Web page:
Answer to Question 2: We could. But fostering private market solutions, individual needs, freedom of choice and teaching economic independence isn’t the goal. See above.

    Note on the graph: I suspect that your apprehensions about the graph are correct, especially given the agenda from which it was created. The result published is not “because” of the 3 variables, but rather these variables are just facts which apply to other underlying demographics–finances, education, individual medical history, etc. Invalid statistics.

  4. Greg Scandlen says:

    The graph presents a number of problems. One is that the privately insured may be diagnosed earlier in the course of the disease, so may live longer from the point of diagnosis even without any change in the course of the disease. In other words, if it is a ten year course from onset to death, people who are diagnosed in Year Two will have an 8 year survival, but people who are diagnosed in Year Four will have only a 6 year survival — without any difference in the course of the disease.

    The other problem, of course, is the old correlation versus causation problem. People who are poor and uneducated are more likely to die early. If Medicaid and the uninsured include more of those people (which is true), they will have higher mortality regardless of any insurance effects.

  5. Roget says:

    I fully agree with Brian. None of this is about concern for the uninsured, it’s just setting a dramatic precedent.

  6. Ken says:

    Wow. You mean Obama Care might kill people?

  7. Brian Williams. says:

    The Medicaid and Unisured lines are so close together, one wonders why we have Medicaid at all.

  8. Kent Lyon says:

    The likely response to the increase in the number of Medicaid (short for “medical apartheid”)beneficiaries is that doctors will stop seeing them. People will find out that they can more easily access medical care if they are self-pay than if they have Medicaid. You will then revert to a first payer system for these patients, and doctors will likely be more willing to see them and provide care in exchange for whatever payment the patient can make, even in kind. We will in considerable part revert to the pre-1929 status before health insurance came in to being in America. We may see the return of a fully private market for a good share of the public, and the costs of health insurance may be so onerous that most simply pay the fine and drop the coverage, and will pay out of pocket for minor medical expenses, signing up for insurance only for catastrophic events. The healthcare financing system may function as a private pay system with a virtual backup of insurance. If Obama is re-elected, and Obamacare entrenched, it may induce a reversion to a prior era in healthcare financing. It will be interesting to see what unfolds.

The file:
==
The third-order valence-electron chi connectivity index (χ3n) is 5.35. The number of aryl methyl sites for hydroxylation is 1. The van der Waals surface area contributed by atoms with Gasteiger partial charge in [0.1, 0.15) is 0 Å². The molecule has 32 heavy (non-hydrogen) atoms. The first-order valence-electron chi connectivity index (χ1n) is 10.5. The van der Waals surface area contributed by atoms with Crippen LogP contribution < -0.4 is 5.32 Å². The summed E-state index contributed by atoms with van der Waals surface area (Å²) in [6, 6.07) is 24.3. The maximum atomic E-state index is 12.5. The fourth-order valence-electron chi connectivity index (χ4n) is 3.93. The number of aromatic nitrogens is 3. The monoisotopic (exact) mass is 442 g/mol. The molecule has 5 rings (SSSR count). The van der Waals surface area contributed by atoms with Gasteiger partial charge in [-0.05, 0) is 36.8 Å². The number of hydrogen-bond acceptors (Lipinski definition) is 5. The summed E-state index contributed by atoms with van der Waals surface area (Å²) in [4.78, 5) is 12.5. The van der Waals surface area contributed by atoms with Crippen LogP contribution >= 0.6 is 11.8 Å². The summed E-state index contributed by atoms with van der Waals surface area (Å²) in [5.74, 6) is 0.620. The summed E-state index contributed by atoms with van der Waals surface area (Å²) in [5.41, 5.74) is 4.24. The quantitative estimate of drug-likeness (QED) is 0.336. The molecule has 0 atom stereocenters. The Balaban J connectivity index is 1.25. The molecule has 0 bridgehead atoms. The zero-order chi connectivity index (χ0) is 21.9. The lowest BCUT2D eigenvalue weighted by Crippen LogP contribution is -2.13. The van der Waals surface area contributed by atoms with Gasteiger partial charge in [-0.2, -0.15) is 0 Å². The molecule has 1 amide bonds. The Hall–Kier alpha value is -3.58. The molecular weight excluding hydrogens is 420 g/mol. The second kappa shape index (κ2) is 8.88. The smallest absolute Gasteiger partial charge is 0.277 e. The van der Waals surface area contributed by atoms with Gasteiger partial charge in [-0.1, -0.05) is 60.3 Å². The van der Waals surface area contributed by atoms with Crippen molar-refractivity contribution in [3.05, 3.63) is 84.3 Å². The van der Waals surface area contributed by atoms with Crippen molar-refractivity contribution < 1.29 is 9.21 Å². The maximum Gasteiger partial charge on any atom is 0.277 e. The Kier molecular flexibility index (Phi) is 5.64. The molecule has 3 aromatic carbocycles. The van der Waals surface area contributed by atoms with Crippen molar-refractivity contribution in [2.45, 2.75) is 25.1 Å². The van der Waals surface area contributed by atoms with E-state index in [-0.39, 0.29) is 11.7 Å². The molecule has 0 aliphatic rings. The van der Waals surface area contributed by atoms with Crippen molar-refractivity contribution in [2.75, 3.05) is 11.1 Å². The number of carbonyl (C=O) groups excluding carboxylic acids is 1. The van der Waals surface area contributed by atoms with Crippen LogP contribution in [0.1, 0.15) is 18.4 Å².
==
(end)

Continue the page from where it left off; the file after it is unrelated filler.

9. Sean Parnell says:

    Ron Luke – the omission of Medicare actually makes perfect sense, it ensures that you’re comparing age-identical populations. The privately insured market consists almost entirely of under-65, as does the uninsured and Medicaid population (not counting dual eligibles). The confounding factor might be if the Medicare/Medicaid dual-eligibles were to have been included in the Medicaid figure.

  10. Don McCanne says:

    Greg Scandlen has it right.

    The socioeconomic factors which are predominant amongst low-income and Medicaid patients would not be altered by giving Medicaid patients a voucher for private insurance. Though insurance, whether private or public, has been well documented to improve outcomes, insurance alone is not enough.

    The fundamental socioeconomic problems extend well beyond our health care system. It still comes down to the age-old question, are we in this together, or are we each on our own? Although socioeconomic problems are too complex for a simple yes or no answer, it is clear that we do need more togetherness, that is if we are going to improve outcomes for all of us. Maybe most readers of this post don’t care about others, but some of us do.

  11. Dr R Frater Professor Emeritus says: